Education Deans welcome proposed reforms for attracting high achievers

Education Deans welcome recommendations to make teaching more attractive to students who achieve ATAR scores over 80, but say the proposed reforms address only one part of what is needed to arrest the large, continuing drop in applications to study teaching.

The Australian Council of Deans of Education (ACDE) President, Professor Tania Aspland, says the proposals in the Grattan Institute report[1]will help make teaching more attractive to higher academic achievers, who place particular emphasis on the pay, intellectual challenge and promotional paths of potential careers.

‘But there is also a vital need to also improve the attractiveness of the teaching profession to all cohorts to prevent a widening shortage of teachers,’ she says.

‘While we see clear value in inspiring many high achievers into the teaching profession, the report acknowledges the need for desirable personal attributes to accompany academic performance. It also points out that many great teachers may have had ATARs below 80.

Despite the focus on ATAR entry, only one in four students enters teacher education based on his or her ATAR alone. There are many non-ATAR pathways to becoming a teacher, as shown in a stop-motion animationreleased by the ACDE today.

The ACDE has also partnered with Swinburne University business, innovation, psychology and education researchers and is currently encouragingteacher education students to join a national virtual roundtable, called Future Teachers Talk, to discuss ways to attract more secondary school leavers into teaching.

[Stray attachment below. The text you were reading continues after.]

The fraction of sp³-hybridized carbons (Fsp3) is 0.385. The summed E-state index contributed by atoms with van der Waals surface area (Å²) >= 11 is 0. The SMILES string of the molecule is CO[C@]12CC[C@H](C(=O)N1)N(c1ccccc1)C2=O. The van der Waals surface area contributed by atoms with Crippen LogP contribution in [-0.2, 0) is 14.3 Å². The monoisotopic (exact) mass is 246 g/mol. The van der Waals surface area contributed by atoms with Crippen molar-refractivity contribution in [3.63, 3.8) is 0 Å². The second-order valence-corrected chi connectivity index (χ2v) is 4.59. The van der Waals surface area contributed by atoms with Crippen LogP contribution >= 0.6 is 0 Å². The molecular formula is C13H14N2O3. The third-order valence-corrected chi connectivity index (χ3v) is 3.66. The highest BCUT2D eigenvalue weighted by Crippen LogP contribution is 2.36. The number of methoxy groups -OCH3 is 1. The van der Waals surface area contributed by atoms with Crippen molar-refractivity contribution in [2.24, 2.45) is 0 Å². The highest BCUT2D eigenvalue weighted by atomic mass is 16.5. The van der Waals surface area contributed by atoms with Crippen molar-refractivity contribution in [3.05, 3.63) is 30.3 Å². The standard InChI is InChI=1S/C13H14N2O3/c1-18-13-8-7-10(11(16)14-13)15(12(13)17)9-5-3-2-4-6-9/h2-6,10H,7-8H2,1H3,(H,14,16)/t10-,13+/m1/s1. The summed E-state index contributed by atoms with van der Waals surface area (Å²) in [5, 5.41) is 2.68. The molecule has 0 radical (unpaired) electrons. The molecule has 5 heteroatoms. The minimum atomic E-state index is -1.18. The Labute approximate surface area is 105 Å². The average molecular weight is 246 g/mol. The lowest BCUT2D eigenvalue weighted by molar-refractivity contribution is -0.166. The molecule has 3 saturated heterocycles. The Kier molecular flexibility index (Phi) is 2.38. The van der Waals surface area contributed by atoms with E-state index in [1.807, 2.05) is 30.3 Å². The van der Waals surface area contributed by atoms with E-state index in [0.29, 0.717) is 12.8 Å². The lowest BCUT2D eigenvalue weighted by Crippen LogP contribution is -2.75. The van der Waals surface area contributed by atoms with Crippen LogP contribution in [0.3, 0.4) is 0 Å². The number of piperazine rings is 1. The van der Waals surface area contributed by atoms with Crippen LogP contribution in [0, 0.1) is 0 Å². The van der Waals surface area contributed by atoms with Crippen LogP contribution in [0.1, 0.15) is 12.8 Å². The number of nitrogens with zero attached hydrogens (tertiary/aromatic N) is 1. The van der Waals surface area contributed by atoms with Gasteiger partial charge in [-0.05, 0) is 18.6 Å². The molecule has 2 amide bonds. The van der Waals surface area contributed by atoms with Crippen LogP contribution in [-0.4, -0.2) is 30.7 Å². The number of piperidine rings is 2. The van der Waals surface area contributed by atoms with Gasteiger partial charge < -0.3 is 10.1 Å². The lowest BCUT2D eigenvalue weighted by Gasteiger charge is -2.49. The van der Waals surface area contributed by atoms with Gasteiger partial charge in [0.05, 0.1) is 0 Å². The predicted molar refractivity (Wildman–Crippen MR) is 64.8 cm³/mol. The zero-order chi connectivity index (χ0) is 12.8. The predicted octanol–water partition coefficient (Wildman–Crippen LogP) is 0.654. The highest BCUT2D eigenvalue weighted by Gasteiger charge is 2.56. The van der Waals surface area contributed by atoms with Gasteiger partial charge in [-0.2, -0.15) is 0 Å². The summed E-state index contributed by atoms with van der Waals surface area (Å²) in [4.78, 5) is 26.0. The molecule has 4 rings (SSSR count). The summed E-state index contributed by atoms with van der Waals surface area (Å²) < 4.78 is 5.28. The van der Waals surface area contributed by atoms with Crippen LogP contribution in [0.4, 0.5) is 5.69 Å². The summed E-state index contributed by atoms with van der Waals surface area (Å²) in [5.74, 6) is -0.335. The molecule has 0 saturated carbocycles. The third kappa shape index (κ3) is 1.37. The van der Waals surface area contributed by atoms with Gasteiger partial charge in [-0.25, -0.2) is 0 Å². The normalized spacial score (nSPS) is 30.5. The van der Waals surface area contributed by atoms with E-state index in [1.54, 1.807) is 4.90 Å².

Professor Aspland says: ‘The Grattan Institute proposal of $10000 cash scholarships, better career pathways with two new categories of teachers with adequate pay, and better marketing of the teaching profession certainly has merit.

‘There is clearly a need to address the fact that far fewer higher achievers choose teaching compared to 40 years ago when teacher salaries for women were above other female professionals and, for men, were on par with other professions.

‘Today teacher salaries are 8% less than the average of female professionals and 16% less average than other male professions. Pay scales also flatten within 10 years of graduation for teachers who choose to stay in classroom and then fall further and further behind other professions throughout a teacher’s career,’ she says.

The ACDE also expects the Federal Government’s House of Representatives Inquiry into Improving the Status of Teaching to address these and other issues as it continues its deliberations.

Source: Australian Council of Deans of Education

[1]Peter Goss and Julie Sonnemann. 2019. Attracting high achievers to teaching. Grattan Institute.